Looking at a desolate desert landscape doesn’t exactly conjure up thoughts of health and wellbeing, that is, unless you know a few recipes that use creosote bush. Also going by the aliases Larrea tridentate and the less formal “chaparral,” this tenacious shrub native to the Southwest survives in spots in which most other plants would quickly perish. Perhaps it’s for that very tenacity that Native American healers began exploring the creosote bush’s beneficial properties, hoping to absorb some part of its stamina for themselves. The leaves, stems, and flowers continue to be used in a variety of forms to treat everything from bug bites to cancer.
Tea made from smaller stems, leaves, and flowers of the creosote bush has been a folk remedy for a wide range of ailments, including allergies, coughs and colds, joint pain, gall bladder or kidney stones, and more recently, cancer. To brew, put a sprig of creosote bush in a teacup and add boiling water. Allow the sprig to steep for a few minutes, then strain. The tea is quite bitter, so sweeten to taste with sugar or honey.
Poultices made from creosote bush can help with several skin conditions, including eczema, psoriasis, acne, or rashes such as poison ivy, and they are also rumored to relieve aches and pains. Grind dried creosote bush into a fine powder, then add warm water until the mixture forms a thick paste. Apply to a piece of cloth or a gauze bandage large enough to cover the area you wish to treat, clean the affected area, and then cover it with the poultice. For fresh creosote bush, combine ½ cup of leaves and 1 cup of water in a pot and simmer it for two minutes. Pour the solution over a cloth or gauze bandage, then cleanse and cover the affected area with the poultice. Wrap a towel around the area to prevent drips. Leave it in place for between one hour and one day.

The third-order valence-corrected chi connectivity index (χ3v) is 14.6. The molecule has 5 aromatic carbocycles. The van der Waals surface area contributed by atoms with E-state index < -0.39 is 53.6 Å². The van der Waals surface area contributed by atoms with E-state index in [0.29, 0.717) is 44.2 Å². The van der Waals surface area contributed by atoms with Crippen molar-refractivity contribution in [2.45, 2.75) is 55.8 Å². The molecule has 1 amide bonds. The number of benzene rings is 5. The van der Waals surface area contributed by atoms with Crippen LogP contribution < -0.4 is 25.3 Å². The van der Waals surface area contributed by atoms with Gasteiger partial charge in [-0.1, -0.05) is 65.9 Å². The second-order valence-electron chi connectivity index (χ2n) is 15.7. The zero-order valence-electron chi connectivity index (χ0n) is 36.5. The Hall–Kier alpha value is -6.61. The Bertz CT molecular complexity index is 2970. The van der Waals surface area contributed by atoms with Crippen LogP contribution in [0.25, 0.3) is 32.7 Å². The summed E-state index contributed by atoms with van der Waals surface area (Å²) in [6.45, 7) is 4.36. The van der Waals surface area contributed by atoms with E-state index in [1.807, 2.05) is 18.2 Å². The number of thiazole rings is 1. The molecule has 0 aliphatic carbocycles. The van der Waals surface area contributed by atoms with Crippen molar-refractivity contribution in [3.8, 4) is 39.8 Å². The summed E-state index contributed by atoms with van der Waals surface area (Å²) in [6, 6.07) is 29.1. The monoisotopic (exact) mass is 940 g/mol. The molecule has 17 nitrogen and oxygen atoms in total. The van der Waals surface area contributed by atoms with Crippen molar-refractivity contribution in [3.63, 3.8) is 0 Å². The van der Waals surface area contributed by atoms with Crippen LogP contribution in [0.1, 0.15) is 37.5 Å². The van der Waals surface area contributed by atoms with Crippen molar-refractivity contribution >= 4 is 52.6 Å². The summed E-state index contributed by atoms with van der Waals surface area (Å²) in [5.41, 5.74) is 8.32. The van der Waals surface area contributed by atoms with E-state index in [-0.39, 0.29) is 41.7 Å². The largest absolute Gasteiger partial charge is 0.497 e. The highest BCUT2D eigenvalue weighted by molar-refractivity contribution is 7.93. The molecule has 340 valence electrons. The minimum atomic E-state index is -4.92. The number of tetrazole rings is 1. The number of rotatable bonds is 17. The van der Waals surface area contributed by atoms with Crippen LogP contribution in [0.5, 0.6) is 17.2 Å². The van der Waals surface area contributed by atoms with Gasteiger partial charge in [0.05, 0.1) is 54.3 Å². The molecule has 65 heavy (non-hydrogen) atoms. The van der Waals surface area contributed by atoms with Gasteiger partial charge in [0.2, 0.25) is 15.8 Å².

Massaging creosote bush-infused oil on sore or arthritic joints can help to ease aches and pains, and when applied to a cut or scrape, it’s said to both stop the bleeding and disinfect the wound. It’s also useful for soothing itchy, red insect bites. In a jar, combine one part fresh creosote bush twigs, leaves, and flowers to two parts oil. Leave it in a warm spot, such as a sunny windowsill, for a few weeks before using it.
Lotion made from creosote bush has many of the same properties as infused oil. In a pan, combine 2 ounces each of olive, almond, and grapeseed oils with 1 ounce of castor oil and 1 tablespoon of beeswax granules. Slowly heat the pan until the beeswax is melted, to about 145˚F. In another pot, combine 2 ounces of strongly brewed creosote bush tea with 1 ounce of saline salt water, 20 drops of magnesium chloride oil, and a pinch of Borax. Once both pots reach a similar temperature, slowly pour the creosote bush tea mixture into the oil, whisking it constantly. Pour it into heat resistant glass containers, add a favorite essential oil, seal it, and cool it in a bath of warm water. Spin the bottles periodically as they cool, then store them in the refrigerator. Shake them before using.
Ingesting powders or capsules of creosote bush can cause serious damage to your liver and kidneys. Do not brew strong tea and do not ingest tea for more than a few days at a time. Always be alert to nausea, skin irritations, or other adverse side effects. Before using creosote bush as a remedy, always consult your doctor.